Though I most often find myself neck-deep in sci-fi and fantasy novels, I harbor a great love for historical fiction as well. I typically venture towards Greek and Roman themes—Madeline Miller’s Circe is one of my favorites—but I wanted to test new waters with Strukul’s novel, Medici: Ascendancy.
Originally published in Italian under the title I Medici: Una dinastia al potere, Robert McKenna delivers us this story translated into English.
I’ve started to dive into the broader literary world of translated titles, and I am often quite impressed with the quality of the translator’s work and the clarity of the translated story. However, McKenna’s translation is slightly less impressive. There are many instances in which the sentences lose their flow and become clunky and disjointed—some sentences are even incomplete. Other times, the language is overly flowery and descriptive, losing the reader in unnecessary adjectives and fancy synonyms that detract from the main idea.
This style of translation, however, may be an endeavor to preserve Strukul’s own style. I fully admit that I do not know Italian and thus have not read the original in its native language. McKenna’s translation may be a direct change of the original from Italian to English, pompous adjectives and all; it would explain several incomplete sentences and odd expressions contained therein.
I remember snippets of information about the Medici from my European History class in high school and other college forums. Strukul (and McKenna) certainly deliver a striking tale about the Medici’s lives in Florence and the power that they wield between both the bourgeois and the peasantry. Their lives are rich and flavored by their wealth, and Strukul takes every opportunity to describe the opulence of the Medicis and the other powerful Florentine elite.
Amidst the descriptions of beauty and splendor, I certainly did not anticipate as much graphic sexual writing as is present in the novel. At the beginning, it seems as though every other chapter contains lurid depictions of sex and sexual acts between two (or more) figures in the novel. The first instance alone was enough to have my eyes bulge slightly and go, “Oh.”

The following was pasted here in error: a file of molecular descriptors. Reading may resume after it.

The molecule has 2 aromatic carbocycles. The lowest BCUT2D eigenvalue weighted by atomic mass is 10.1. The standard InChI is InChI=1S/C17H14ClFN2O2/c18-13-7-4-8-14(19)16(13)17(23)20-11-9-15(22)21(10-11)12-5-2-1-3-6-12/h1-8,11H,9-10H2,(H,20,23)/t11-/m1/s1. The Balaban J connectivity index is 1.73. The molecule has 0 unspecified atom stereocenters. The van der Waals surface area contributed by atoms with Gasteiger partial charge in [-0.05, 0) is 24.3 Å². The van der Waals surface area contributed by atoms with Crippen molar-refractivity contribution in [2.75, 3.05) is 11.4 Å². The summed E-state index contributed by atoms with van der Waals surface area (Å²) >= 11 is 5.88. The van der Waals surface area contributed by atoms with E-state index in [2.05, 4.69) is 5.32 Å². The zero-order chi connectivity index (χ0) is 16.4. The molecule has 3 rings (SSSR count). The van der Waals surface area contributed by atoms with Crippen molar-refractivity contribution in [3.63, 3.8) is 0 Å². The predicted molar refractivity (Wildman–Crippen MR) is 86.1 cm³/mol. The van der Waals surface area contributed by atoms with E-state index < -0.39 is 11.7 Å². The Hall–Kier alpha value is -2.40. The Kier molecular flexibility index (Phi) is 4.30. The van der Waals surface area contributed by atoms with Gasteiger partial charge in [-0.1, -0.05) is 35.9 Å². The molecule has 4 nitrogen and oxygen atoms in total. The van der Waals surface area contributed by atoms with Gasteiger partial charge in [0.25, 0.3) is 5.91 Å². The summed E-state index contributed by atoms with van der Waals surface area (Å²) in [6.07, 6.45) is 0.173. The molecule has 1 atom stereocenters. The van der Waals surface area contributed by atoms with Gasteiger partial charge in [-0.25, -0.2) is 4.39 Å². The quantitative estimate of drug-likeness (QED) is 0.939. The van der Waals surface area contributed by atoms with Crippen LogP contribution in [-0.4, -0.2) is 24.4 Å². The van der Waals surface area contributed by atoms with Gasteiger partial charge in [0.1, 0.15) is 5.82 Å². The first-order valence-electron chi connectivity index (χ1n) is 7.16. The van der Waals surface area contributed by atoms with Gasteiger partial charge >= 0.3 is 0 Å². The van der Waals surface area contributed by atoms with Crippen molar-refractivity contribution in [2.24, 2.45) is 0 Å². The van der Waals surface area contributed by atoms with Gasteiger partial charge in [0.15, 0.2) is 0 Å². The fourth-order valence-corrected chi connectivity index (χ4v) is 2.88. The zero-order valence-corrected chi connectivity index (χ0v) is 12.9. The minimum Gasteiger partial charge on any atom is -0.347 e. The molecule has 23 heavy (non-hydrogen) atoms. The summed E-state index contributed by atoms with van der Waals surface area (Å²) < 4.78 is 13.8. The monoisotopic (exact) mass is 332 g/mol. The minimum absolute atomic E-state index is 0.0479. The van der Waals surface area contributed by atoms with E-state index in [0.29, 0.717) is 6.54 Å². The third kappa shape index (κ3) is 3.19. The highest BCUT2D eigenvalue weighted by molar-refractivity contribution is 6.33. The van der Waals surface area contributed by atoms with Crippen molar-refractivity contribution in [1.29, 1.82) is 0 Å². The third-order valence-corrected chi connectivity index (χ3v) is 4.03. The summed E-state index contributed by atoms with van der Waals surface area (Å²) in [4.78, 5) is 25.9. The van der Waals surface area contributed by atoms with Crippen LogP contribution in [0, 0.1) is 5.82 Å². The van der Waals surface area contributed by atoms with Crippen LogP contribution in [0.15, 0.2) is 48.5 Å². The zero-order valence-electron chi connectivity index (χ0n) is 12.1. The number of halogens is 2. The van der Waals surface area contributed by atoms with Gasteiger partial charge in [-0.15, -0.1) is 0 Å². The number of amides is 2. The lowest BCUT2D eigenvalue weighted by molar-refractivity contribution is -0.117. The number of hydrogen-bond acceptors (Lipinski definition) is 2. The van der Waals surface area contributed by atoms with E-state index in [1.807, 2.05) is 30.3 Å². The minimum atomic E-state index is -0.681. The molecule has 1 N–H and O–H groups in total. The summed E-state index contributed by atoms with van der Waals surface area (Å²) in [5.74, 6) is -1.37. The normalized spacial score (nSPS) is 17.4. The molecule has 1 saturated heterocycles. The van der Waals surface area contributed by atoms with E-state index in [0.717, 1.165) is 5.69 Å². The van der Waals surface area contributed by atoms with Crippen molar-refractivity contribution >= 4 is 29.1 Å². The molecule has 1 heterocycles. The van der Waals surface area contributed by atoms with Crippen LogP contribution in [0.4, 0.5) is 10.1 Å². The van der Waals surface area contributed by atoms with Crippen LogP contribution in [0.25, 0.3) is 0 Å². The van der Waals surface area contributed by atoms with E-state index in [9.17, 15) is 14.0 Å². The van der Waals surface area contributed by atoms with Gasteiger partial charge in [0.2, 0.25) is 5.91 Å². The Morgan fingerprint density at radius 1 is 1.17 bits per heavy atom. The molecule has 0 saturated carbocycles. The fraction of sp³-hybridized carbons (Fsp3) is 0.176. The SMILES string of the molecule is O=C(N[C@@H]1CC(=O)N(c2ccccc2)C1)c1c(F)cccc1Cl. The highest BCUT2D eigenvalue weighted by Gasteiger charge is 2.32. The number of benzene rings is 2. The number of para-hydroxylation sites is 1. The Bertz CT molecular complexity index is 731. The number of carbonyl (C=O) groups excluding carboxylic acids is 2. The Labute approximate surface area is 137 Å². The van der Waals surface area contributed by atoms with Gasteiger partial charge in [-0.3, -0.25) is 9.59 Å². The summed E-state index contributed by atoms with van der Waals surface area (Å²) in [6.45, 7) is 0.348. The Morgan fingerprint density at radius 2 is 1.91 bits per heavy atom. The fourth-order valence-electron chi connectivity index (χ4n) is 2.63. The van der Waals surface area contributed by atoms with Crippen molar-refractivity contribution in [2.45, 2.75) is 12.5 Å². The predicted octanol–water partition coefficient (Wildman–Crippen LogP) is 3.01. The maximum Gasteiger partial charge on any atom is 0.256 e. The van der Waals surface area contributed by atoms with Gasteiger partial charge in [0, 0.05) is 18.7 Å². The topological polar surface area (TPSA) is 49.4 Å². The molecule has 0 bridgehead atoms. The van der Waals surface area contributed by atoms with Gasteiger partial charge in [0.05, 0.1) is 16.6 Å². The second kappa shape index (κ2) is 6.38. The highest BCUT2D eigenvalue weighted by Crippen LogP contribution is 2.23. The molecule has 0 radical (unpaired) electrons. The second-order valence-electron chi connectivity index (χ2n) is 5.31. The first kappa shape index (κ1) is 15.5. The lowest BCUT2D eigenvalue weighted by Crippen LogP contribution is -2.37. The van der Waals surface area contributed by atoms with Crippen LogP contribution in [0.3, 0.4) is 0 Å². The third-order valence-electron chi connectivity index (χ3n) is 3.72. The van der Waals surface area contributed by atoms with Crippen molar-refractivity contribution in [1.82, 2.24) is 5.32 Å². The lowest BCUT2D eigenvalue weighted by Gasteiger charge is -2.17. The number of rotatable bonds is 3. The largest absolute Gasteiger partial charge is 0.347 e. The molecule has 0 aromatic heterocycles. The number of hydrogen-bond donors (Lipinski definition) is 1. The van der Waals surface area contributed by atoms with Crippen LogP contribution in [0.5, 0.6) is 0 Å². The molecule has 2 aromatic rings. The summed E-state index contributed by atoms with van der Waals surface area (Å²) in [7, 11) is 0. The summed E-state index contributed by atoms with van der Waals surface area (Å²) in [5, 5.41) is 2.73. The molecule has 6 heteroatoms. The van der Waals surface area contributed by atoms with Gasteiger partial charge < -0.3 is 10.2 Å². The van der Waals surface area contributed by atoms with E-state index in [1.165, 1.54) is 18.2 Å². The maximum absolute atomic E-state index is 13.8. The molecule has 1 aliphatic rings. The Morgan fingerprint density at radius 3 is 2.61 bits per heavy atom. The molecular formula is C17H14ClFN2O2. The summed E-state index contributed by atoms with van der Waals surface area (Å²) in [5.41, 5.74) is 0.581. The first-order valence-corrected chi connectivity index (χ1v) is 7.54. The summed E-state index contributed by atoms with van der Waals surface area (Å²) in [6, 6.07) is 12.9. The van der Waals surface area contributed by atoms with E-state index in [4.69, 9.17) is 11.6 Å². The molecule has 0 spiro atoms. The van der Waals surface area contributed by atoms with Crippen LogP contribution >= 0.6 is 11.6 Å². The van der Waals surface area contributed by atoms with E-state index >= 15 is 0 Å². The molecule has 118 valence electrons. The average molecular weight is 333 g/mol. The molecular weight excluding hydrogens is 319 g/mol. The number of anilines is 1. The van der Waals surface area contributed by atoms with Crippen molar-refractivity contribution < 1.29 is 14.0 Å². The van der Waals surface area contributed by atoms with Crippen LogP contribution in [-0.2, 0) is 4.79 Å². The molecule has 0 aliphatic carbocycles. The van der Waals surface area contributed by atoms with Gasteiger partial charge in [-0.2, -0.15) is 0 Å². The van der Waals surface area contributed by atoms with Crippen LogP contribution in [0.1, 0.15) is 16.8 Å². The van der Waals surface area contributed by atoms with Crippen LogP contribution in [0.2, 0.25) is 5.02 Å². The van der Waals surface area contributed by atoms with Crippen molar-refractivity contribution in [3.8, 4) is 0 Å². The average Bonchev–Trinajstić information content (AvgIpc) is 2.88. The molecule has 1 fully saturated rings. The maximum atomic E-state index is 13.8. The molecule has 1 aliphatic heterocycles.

It is in no way a criticism to admit that Strukul writes about sex in graphic and detailed ways. That is purely the nature of the story that he is trying to write, and it would be silly to think that people in the 15th century never had sex.
Sex aside, the rise of the Medici is captivating. I have not yet finished the book (though I’m sure I’ll be done within the next day or two) but I can see a vague trajectory of the Medici gaining the power that they are known for wielding.
Historical fiction is, in many ways, predictable. It is based on history and there is a certain amount of fact that is necessary for the success of any such story. For one, it would be ridiculous to pretend that Cosimo de’ Medici had a son named Chad or Brian or that the Signoria did not actually exist. In this way, Strukul stays quite close to the history of the Medici and does his duty in adding a certain flair of drama and intrigue.
I find that, while reading Medici: Ascendancy, I keep thinking of the Netflix series Medici created by Frank Spotnitz and Nicholas Meyer. Of course, the TV version of the Medici history is highly anglicanized, with Richard Madden taking on the role of Cosimo de’ Medici and Daniel Sharman adopting the mantle of Lorenzo de’ Medici. Both actors are from the UK, and (if I remember correctly) the characters speak with British accents, not Italian ones.
Fortunately, reading inspires slightly more authenticity. There are, however, numerous Italian and Latin phrases that remain untranslated (for emphasis, I’m sure) and cause a bit of a stumble when trying to read smoothly through a sentence. Even more frustrating is that a translation is not offered in afterthought to aid the reader’s comprehension. Again, I assume that this is McKenna’s attempt to stay true to the original Italian and not add anything that would make this version more of a derivative than a translation.
Strukul has written an additional four books following this one to create his Medici series. It will be interesting to see if any of the next novels are translated into English, or if Medici: Ascendancy will stand on its own.
An addition: I forgot to mention that one of the most startling aspects of the writing is the frequency with which the perspective changes. One paragraph will be from Cosimo’s perspective and the next will jump to his wife, Contessina’s. It is devilishly confusing and does not make for easy reading. Too often will you lose precious moments attempting to figure out who is narrating at any given moment, especially when several characters appear in a scene together. It may begin with Lorenzo but then will switch dramatically to Laura Ricci’s perspective and then swivel back to Cosimo’s. I’m not sure if this is a facet of Strukul’s writing or McKenna’s translation. In any case, it’s not an aspect of this story that I favor.